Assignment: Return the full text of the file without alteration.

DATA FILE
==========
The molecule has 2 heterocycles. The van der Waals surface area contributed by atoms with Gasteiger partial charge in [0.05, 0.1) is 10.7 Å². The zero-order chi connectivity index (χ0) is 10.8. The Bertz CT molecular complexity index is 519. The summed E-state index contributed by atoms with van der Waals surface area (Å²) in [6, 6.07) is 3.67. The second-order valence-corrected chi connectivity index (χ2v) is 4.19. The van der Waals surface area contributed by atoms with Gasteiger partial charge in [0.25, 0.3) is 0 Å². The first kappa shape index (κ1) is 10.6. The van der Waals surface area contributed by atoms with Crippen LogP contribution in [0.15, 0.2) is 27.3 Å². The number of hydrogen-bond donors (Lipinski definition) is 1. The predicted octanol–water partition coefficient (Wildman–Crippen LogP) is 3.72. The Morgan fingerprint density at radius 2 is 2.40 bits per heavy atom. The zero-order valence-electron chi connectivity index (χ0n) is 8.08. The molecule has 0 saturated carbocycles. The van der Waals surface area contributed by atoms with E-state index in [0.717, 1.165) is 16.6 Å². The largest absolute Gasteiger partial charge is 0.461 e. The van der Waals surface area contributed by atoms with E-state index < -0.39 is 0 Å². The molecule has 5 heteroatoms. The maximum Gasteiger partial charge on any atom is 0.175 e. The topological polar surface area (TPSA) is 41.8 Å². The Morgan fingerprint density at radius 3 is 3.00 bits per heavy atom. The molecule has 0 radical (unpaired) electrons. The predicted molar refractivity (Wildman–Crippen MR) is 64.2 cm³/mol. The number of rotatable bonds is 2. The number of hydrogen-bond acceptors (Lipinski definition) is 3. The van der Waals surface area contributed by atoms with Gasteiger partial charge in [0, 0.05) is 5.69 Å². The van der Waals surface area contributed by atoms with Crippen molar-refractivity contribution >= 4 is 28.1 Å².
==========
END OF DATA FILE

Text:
The molecule has 2 heterocycles. The van der Waals surface area contributed by atoms with Gasteiger partial charge in [0.05, 0.1) is 10.7 Å². The zero-order chi connectivity index (χ0) is 10.8. The Bertz CT molecular complexity index is 519. The summed E-state index contributed by atoms with van der Waals surface area (Å²) in [6, 6.07) is 3.67. The second-order valence-corrected chi connectivity index (χ2v) is 4.19. The van der Waals surface area contributed by atoms with Gasteiger partial charge in [0.25, 0.3) is 0 Å². The first kappa shape index (κ1) is 10.6. The van der Waals surface area contributed by atoms with Crippen LogP contribution in [0.15, 0.2) is 27.3 Å². The number of hydrogen-bond donors (Lipinski definition) is 1. The predicted octanol–water partition coefficient (Wildman–Crippen LogP) is 3.72. The Morgan fingerprint density at radius 2 is 2.40 bits per heavy atom. The zero-order valence-electron chi connectivity index (χ0n) is 8.08. The molecule has 0 saturated carbocycles. The van der Waals surface area contributed by atoms with E-state index in [0.717, 1.165) is 16.6 Å². The largest absolute Gasteiger partial charge is 0.461 e. The van der Waals surface area contributed by atoms with E-state index < -0.39 is 0 Å². The molecule has 5 heteroatoms. The maximum Gasteiger partial charge on any atom is 0.175 e. The topological polar surface area (TPSA) is 41.8 Å². The Morgan fingerprint density at radius 3 is 3.00 bits per heavy atom. The molecule has 0 radical (unpaired) electrons. The predicted molar refractivity (Wildman–Crippen MR) is 64.2 cm³/mol. The number of rotatable bonds is 2. The number of hydrogen-bond acceptors (Lipinski definition) is 3. The van der Waals surface area contributed by atoms with Gasteiger partial charge in [0, 0.05) is 5.69 Å². The van der Waals surface area contributed by atoms with Crippen molar-refractivity contribution >= 4 is 28.1 Å².